Escape from Homong

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Today, 7 January 2015, marks the 19th anniversary of the surrender of Khun Sa and his once mighty Mong Tai Army (MTA) in 1996.

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At that time, the military government of Burma had declared that peace had been restored now that the Shan struggle was over. They couldn’t have been more wrong. The Shan struggle, as Khun Sa himself would admit, didn’t start with or because of him. Today the Restoration Council of Shan State/Shan State Army (RCSS/SSA) that grew out of the MTA remnants is a force to be reckoned with despite being less than half the size of the MTA, estimated at 23,000 at its peak in 1994.

The fact is that January (2 January, to be exact) also marks my departure from Homong, his headquarters in Mong Pan township, opposite Maehong Son.

On 29 December 1995, the two of us, Hsengzuen and myself, paid a visit to him at his Mongmai residence, south of Homong. After exchanging proper civilities, he informed us that one of Gen Khin Nyunt’s trusted lieutenant, Col San Pwint, was on his way to Homong and was due to arrive on the following day.

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We were not surprised. Since the 6 June (1995) mutiny by Gun Yawd, which was followed by massive desertions, the MTA had been secretly negotiating with Rangoon for a “respectable deal” with the Burmese government before everything got out of hand. Our immediate problem however was about what he was planning to do with us two.

“Which means some of our troops, if not all, may be transformed into government militias while the rest are going home,” I responded. “Our teachers will continue teaching school and the doctors treating patients. But what are your plans about us who have (since 1984) been blasting away at the regime with our publications?”

To this, he came back with a forthright reply: “I would like both of you to move into Thailand and continue doing what you have been doing. As for your funds, I’ll see what I can do later.” (I’m happy to say we have never received any funds from him since.)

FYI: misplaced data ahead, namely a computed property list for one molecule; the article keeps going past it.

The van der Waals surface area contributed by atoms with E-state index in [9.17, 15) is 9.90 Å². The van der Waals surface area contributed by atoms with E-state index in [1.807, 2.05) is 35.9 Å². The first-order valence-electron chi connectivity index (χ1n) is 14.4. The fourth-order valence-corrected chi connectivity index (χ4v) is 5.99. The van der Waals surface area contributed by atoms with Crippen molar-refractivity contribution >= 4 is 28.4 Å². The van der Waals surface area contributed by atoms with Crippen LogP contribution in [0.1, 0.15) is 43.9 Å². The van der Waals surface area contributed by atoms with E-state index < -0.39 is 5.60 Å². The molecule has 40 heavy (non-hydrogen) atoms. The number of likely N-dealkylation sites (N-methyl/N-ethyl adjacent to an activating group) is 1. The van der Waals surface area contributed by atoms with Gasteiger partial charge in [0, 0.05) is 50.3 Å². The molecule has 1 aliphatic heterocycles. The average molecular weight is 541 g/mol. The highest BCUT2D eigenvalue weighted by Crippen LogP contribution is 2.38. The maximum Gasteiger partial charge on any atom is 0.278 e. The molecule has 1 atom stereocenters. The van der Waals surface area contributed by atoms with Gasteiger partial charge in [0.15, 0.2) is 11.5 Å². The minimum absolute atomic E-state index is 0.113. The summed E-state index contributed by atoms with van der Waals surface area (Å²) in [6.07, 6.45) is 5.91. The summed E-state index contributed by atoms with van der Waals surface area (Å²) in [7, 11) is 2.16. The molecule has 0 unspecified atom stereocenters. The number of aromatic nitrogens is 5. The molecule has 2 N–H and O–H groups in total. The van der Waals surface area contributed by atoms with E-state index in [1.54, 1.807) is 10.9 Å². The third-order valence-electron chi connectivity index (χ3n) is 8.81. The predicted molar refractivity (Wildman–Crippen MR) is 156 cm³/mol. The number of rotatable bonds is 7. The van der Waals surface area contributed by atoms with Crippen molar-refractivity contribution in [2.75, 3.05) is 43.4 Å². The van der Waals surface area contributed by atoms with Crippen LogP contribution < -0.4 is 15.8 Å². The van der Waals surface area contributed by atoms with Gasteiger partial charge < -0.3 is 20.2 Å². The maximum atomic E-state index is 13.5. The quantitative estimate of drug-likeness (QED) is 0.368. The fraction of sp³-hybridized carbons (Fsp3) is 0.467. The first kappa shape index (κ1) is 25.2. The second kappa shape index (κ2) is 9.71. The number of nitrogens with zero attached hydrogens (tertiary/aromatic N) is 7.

We were glad to hear this from him because we had decided to leave Homong sooner or later. And we preferred to do that sooner while all the border checkpoints where we planned to pass through were still under his control.

On the next day, upon learning that Col San Pwint would be putting up at my place where accommodations for guests were reasonably adequate, I left to stay at the marketplace where my wife had a cell phone service . (We were not able to leave Homong right away as Hsengzuen’s brother had just passed away and he had to organize a funeral on New Year’s Day.)

On 2 January, my wife who did not feel ready yet to leave thinking she would still be able to continue her business in Homong, asked: “If the Burmese ask me who my husband is, what do I say?”

I laughed and said, “Just tell them. I’m dead certain they won’t recognize it (since Khuensai is a word hard to pronounce for Burmans).”

But a few days afterward, she was back at our home on the Chiangmai-Shan State border bringing with her a letter from Khun Sa. “Sao Lao Tai (Khun Sa’s chief aide) gave this to me and said never to go back,” she reported.

Her explanation was that after I had left, San Pwint learned that I was the notorious “spokesman” and “foreign minister” for Khun Sa.

He summoned my wife and asked her angrily, “Why didn’t you say your husband was Khun Saing (the standard Burmese pronunciation)?” She said, “I did. That his name is Khuensai.”

“And where is he now?”

“He went back home to take care of our kids who are at school (in Thailand).”

Hearing this, the good colonel reportedly beat his palm with a fist and exclaimed, “Na de kwa!(What a painful loss!)” He then recovered himself and went to meet Khun Sa. The result was the letter from him and Lao Tai’s warning not to go back to Homong. (I haven’t been there since.)

The letter, to my surprise, gave a totally different message:
Col San Pwint has promised you both personal and financial security. Please return to Homong as soon as possible.

Of course, I didn’t, because I was not able to figure out how I could live in peace under a regime that I had fought against all my life. If I did, I knew a ghost would be following me wherever I went, making each day of my life a miserable one.

But the mystery of the whole affair: the letter telling me to go back and words saying not to has been in my mind for all these years.

Then on 19 November, I ran into Lao Tai at a wedding party hosted by our mutual friends in Chiangmai. It was there that he told me what happened.

“Sao Khun Sa decided he couldn’t refuse to do what San Pwint was asking,” he said. “At the same time, he didn’t want you and many others to go back. He said: The Shan struggle is far from over. It would therefore be a terrible mistake to force all of our people to surrender. If I let them go, then there’ll come a time I’ll be returning to the struggle again and they are already there.”

It was indeed wonderful to have the 19 year old riddle solved.

Khun Sa however did not make it back. He passed away under virtual house arrest in Rangoon on 25 October 2007, both spiritually and physically broken up.

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